One of the major challenges of electromobility is providing fast charging points everywhere. The charging stations developed by ME Energy are stand-alone and can be set up and operated anywhere.
How ME Energy wants to simplify electromobility in Germany (KfW Group/n-tv). This video is only available in German.
At the Aerospace Technology Centre in Wildau, the two entrepreneurs Inès Adler and Alexander Sohl “refuel” their electric company cars much more quickly and easily than most electric vehicle users. In just under 15 minutes, the battery is charged enough to cover a radius of 300 kilometres. It is no coincidence that the powerful charging station that makes this possible is right outside the front door of their company, ME Energy.
The electricity does not come from the Brandenburg electricity grid, it is generated by the station itself. Inès Adler, one of the company founders and Chief Technology Officer, explains the interior of the mini power plant: “The energy comes from bioethanol. A converter turns the liquid into electricity which is routed directly into the vehicle’s battery through the charging cable.” According to Adler, the station can generate charging power of up to 150 kilowatts and is independent of any infrastructure and existing connections.
Development funding from the state
ME Energy was founded in 2018 and the team has now grown to 15 employees. It is led by a pair of entrepreneurs with fantastically complementary skill sets: Adler developed engines for Mercedes-Benz for many years. She then went into business for herself and founded Voxativ, a manufacturer of high-tech loudspeakers. The motorbike enthusiast shared a passion for mobility with her colleague at the time, Alexander Sohl. The two often talked about the challenges associated with electromobility. “And then everything turned out differently than we expected,” she says. In fact, she was planning to retire from professional life and ask Alexander Sohl to take over the business. But he wanted to form his own company in the electromobility and charging infrastructure sectors.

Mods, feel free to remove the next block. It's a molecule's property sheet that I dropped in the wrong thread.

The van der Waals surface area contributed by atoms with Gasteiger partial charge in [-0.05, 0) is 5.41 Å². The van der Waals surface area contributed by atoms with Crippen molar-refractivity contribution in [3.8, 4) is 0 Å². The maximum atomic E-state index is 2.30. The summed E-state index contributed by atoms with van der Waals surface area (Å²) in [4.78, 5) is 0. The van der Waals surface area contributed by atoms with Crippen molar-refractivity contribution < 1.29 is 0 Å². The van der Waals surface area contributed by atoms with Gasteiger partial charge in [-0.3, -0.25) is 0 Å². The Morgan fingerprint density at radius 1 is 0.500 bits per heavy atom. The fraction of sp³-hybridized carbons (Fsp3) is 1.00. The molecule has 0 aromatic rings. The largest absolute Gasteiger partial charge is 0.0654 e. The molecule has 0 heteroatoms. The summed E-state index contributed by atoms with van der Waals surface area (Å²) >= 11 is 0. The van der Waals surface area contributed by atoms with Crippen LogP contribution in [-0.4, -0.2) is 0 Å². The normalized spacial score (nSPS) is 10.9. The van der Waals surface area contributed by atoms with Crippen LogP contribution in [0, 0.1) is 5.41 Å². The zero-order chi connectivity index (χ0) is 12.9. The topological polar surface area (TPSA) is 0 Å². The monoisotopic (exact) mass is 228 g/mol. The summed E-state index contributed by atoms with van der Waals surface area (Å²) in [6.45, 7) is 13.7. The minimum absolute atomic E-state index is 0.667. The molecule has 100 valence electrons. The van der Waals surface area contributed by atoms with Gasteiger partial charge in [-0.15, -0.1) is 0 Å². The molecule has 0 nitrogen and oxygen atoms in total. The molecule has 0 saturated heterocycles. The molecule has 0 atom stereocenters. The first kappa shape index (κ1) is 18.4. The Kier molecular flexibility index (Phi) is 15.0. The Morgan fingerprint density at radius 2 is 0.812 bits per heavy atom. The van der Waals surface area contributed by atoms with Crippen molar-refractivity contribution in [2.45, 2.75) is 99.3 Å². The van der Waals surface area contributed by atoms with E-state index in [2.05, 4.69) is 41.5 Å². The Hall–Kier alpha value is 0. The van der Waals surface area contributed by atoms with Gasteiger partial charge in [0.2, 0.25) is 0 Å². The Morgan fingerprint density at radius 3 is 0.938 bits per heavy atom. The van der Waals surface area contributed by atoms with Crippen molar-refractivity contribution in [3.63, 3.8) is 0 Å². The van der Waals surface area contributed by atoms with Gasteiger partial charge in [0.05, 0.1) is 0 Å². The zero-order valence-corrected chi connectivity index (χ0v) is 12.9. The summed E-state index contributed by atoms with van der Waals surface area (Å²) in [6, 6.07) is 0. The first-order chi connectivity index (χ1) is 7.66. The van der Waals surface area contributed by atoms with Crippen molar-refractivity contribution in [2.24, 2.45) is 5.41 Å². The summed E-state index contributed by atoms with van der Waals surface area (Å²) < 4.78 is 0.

“Do you want to join me?” he asked her. “I couldn’t get the idea out of my head – and our concept ultimately won the Berlin-Brandenburg business plan competition. Suddenly we had funding of over one million euros from EFRE, a European programme for regional development, and the Brandenburg development bank ILB. And there I was, back in the thick of things, at the age of 61!”
Read more under the image gallery.
Entrepreneur duo Inès Adler and Alexander Sohl share a passion for electromobility.
Thanks to the funding from Brandenburg and other financing, the founders were able to concentrate entirely on the development of the off-grid charging station. It stores 3,500 kilowatt hours, which is enough for around 100 fast charges at an average charge rate of 35 kilowatt hours or 200 charges of 17.5 kilowatt hours each. The series product generates electricity from bioethanol with zero net carbon dioxide emissions. The refinement process traps as much atmospheric CO2 in the energy source as is subsequently released when electricity is generated in the charging station.
A solution for providers and users
Germany has set itself ambitious climate protection goals. The transport sector is aiming to reduce its emissions by at least 42 per cent by 2030. In order to achieve this goal, electromobility also needs to move forward. Until now, however, fast charging of battery-operated cars has only been possible at around 18 per cent of publicly accessible connection points (not including Tesla Superchargers). Why? The electricity networks are designed to supply households and infrastructure. They do not have sufficient capacity everywhere to cover the very high short-term demand for energy associated with charging a battery.